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False Wireworm


┬ęKansas State University Research and Extension

Description

Larvae are shiny, cylindrical, dark brown to black in color, have three pairs of legs near the head, and are about twice the overall size of a wireworm. The front pair of legs is larger on false wireworms when compared to true wireworms.

Adults are large (about 1 inch in length), dark-colored, long-legged beetles that often can be seen running over the ground and hiding under litter in continuous wheat fields. Adults vary in appearance and size. Most species have antennae with eleven segments. Adults have 5 tarsal segments on the first 2 pairs of legs and only 4 tarsal segments on the third pair. The wing covers may be ridged, smooth or granulate, and are fused together so the adults can't fly. When disturbed, the adults have a peculiar habit of placing their head near the ground and elevating their abdomen in the air as if they were trying to stand on their head. The larvae closely resemble wireworms in appearance, slender with noticeable segments, but they have longer leg and antennae than true wireworm larvae. The larvae range from yellowish-brown to nearly black, depending on the species.

Damage Symptoms:

The larvae feed on the seed and below-ground parts of plants. Adults (darkling beetles) feed on plants above the ground. With wheat, they usually attack the seed before germination. In dry soils, one larva may follow the drill row and destroy several seeds by eating out the germ causing bare patches in the field. Characteristic damage is seed with the ends nibbled on and the germ removed. Losses can be severe when persistent dry weather in the fall delays sprouting. False wireworms pupate in earthen cells in the soil. The adults can live up to three years.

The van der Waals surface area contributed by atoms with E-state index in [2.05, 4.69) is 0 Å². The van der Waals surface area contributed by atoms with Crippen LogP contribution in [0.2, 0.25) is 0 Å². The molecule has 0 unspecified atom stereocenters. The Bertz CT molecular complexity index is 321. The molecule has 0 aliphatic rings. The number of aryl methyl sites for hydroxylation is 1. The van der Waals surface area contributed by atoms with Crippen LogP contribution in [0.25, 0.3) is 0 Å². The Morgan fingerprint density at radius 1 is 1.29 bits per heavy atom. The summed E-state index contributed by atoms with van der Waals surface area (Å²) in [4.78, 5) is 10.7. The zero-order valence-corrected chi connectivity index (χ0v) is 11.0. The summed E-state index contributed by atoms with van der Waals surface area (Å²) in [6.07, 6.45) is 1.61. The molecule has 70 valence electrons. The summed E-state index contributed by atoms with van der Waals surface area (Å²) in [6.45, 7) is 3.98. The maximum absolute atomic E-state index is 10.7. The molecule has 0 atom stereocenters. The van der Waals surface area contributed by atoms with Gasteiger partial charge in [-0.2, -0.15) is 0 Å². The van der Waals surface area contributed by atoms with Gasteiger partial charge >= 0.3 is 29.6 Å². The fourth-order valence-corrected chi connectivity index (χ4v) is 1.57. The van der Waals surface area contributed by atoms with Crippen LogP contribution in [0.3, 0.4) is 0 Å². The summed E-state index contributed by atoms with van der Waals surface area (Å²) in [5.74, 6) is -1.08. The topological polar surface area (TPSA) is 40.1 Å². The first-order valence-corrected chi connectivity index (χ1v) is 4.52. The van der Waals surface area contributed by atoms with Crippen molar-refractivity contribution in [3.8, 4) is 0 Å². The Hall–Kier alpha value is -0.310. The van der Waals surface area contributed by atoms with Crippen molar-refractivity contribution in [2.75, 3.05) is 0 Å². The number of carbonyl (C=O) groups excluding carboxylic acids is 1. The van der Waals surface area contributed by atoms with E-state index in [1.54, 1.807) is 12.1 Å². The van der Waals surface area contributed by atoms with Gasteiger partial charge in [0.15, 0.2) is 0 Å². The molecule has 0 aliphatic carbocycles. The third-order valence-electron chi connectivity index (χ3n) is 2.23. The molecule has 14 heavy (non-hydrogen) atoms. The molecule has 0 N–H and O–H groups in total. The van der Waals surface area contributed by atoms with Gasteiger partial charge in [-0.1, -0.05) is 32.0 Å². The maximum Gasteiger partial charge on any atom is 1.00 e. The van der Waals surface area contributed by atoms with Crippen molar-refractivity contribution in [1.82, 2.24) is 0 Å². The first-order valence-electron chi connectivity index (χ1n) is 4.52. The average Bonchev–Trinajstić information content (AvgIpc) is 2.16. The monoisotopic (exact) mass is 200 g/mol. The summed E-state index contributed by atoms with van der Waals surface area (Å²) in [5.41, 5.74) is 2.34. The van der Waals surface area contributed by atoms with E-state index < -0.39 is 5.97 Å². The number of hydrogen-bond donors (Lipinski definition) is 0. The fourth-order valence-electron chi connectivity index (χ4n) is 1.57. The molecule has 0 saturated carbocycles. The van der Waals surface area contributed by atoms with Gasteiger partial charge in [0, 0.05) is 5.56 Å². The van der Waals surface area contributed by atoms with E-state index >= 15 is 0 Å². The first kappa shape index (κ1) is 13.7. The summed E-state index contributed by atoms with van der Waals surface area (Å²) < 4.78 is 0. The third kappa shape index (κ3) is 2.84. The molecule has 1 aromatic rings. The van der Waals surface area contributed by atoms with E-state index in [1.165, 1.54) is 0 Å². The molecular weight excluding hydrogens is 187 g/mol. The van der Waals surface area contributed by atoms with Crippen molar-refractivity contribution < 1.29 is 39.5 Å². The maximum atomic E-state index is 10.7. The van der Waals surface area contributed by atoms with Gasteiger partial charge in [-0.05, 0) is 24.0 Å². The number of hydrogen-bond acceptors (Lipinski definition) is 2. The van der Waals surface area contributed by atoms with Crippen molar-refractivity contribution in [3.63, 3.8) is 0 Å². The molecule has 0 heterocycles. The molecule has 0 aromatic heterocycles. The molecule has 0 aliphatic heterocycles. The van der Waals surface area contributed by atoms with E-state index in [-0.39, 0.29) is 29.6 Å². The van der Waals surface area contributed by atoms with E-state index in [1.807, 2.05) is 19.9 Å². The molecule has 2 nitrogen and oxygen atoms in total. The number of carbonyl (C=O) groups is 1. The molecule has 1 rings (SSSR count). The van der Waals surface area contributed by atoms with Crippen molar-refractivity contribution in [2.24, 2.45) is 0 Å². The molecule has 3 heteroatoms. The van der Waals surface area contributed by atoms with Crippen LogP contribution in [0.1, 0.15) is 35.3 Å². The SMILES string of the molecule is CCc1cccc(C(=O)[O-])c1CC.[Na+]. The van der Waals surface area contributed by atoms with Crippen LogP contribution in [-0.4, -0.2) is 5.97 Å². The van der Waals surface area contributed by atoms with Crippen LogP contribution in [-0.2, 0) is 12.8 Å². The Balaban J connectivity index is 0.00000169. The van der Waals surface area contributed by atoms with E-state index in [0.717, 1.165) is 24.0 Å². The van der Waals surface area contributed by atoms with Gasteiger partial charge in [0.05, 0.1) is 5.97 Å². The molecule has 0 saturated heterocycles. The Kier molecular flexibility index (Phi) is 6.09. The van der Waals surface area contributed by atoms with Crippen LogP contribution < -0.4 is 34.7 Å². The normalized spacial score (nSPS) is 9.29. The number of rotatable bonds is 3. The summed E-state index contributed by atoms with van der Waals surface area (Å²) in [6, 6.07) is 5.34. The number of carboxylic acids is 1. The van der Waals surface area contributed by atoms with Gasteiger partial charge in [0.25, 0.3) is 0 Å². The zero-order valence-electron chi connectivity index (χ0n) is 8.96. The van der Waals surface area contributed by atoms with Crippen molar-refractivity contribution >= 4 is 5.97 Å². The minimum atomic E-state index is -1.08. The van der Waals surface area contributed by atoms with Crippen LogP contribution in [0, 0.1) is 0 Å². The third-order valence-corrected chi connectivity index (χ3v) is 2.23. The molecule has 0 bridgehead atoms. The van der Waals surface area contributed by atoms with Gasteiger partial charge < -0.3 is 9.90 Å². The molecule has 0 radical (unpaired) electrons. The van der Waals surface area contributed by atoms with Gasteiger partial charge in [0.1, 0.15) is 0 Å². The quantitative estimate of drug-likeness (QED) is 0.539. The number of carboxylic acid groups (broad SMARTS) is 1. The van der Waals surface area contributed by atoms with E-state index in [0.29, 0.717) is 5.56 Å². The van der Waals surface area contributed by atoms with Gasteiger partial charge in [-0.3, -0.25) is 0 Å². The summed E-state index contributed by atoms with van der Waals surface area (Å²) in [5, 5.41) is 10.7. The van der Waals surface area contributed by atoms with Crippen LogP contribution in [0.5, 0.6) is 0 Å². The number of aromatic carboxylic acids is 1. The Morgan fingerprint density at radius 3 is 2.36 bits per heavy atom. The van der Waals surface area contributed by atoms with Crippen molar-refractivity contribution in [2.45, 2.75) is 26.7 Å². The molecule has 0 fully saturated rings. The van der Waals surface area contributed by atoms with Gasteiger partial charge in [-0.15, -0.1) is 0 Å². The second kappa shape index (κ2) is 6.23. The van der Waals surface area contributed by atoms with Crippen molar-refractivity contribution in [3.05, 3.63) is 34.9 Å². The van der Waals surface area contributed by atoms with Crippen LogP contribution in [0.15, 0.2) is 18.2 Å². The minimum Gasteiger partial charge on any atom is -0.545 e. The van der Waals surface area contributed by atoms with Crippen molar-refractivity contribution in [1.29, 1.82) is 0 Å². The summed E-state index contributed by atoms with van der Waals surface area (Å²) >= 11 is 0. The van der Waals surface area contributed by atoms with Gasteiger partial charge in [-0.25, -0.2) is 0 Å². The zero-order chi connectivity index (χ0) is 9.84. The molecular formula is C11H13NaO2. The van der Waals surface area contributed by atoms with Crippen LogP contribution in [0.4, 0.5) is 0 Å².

Scouting:

To detect problems before planting, sample five to 10 places in a field by sifting 1 square foot of soil dug to a depth of 4 inches through a piece of hardware cloth with 1/4-inch mesh. An average density of one larva per 3 square feet, suggests an infestation of economic importance.

Management:

Neither stage of this insect usually causes economic damage. No rescue treatments are available for control of infestations in established crops.

A cropping system of wheat following wheat favors an increase in infestation by the hessian fly, the false wire-worm, the winter grain mite, the wheat jointworm, the wheat stem saw-fly, and the wheat strawworm. Legumes or sorghum are recommended to break the cycle for the false wireworm.

Sources:

North Dakota State University http://www.ag.ndsu.edu/extension/procrop/false-wireworm
Kansas State University http://entomology.k-state.edu/doc/extension--crop-pests/false-wireworms.pdf

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